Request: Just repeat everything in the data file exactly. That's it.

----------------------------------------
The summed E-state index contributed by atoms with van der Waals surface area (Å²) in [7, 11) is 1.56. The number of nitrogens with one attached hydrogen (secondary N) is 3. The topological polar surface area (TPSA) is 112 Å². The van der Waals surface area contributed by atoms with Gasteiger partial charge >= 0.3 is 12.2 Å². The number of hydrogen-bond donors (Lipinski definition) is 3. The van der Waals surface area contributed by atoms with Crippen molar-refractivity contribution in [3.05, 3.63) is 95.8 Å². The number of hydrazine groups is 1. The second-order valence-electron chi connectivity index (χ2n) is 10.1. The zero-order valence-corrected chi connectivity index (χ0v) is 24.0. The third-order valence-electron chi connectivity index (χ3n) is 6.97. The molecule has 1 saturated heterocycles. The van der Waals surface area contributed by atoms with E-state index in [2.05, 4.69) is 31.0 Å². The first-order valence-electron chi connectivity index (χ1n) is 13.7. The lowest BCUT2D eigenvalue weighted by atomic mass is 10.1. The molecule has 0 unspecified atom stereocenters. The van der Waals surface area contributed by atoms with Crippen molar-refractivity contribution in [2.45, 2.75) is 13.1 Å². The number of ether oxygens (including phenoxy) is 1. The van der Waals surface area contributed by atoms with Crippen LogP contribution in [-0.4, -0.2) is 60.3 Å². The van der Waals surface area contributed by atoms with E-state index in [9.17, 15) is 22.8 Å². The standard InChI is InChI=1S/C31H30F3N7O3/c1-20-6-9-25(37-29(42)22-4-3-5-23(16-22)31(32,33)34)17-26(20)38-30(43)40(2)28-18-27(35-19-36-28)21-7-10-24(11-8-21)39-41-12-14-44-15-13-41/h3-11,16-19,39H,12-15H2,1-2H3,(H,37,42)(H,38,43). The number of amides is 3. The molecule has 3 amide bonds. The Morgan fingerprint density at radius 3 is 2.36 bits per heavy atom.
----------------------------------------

The summed E-state index contributed by atoms with van der Waals surface area (Å²) in [7, 11) is 1.56. The number of nitrogens with one attached hydrogen (secondary N) is 3. The topological polar surface area (TPSA) is 112 Å². The van der Waals surface area contributed by atoms with Gasteiger partial charge >= 0.3 is 12.2 Å². The number of hydrogen-bond donors (Lipinski definition) is 3. The van der Waals surface area contributed by atoms with Crippen molar-refractivity contribution in [3.05, 3.63) is 95.8 Å². The number of hydrazine groups is 1. The second-order valence-electron chi connectivity index (χ2n) is 10.1. The zero-order valence-corrected chi connectivity index (χ0v) is 24.0. The third-order valence-electron chi connectivity index (χ3n) is 6.97. The molecule has 1 saturated heterocycles. The van der Waals surface area contributed by atoms with E-state index in [2.05, 4.69) is 31.0 Å². The first-order valence-electron chi connectivity index (χ1n) is 13.7. The lowest BCUT2D eigenvalue weighted by atomic mass is 10.1. The molecule has 0 unspecified atom stereocenters. The van der Waals surface area contributed by atoms with Crippen molar-refractivity contribution in [2.45, 2.75) is 13.1 Å². The number of ether oxygens (including phenoxy) is 1. The van der Waals surface area contributed by atoms with Crippen LogP contribution in [-0.4, -0.2) is 60.3 Å². The van der Waals surface area contributed by atoms with E-state index in [9.17, 15) is 22.8 Å². The standard InChI is InChI=1S/C31H30F3N7O3/c1-20-6-9-25(37-29(42)22-4-3-5-23(16-22)31(32,33)34)17-26(20)38-30(43)40(2)28-18-27(35-19-36-28)21-7-10-24(11-8-21)39-41-12-14-44-15-13-41/h3-11,16-19,39H,12-15H2,1-2H3,(H,37,42)(H,38,43). The number of amides is 3. The molecule has 3 amide bonds. The Morgan fingerprint density at radius 3 is 2.36 bits per heavy atom.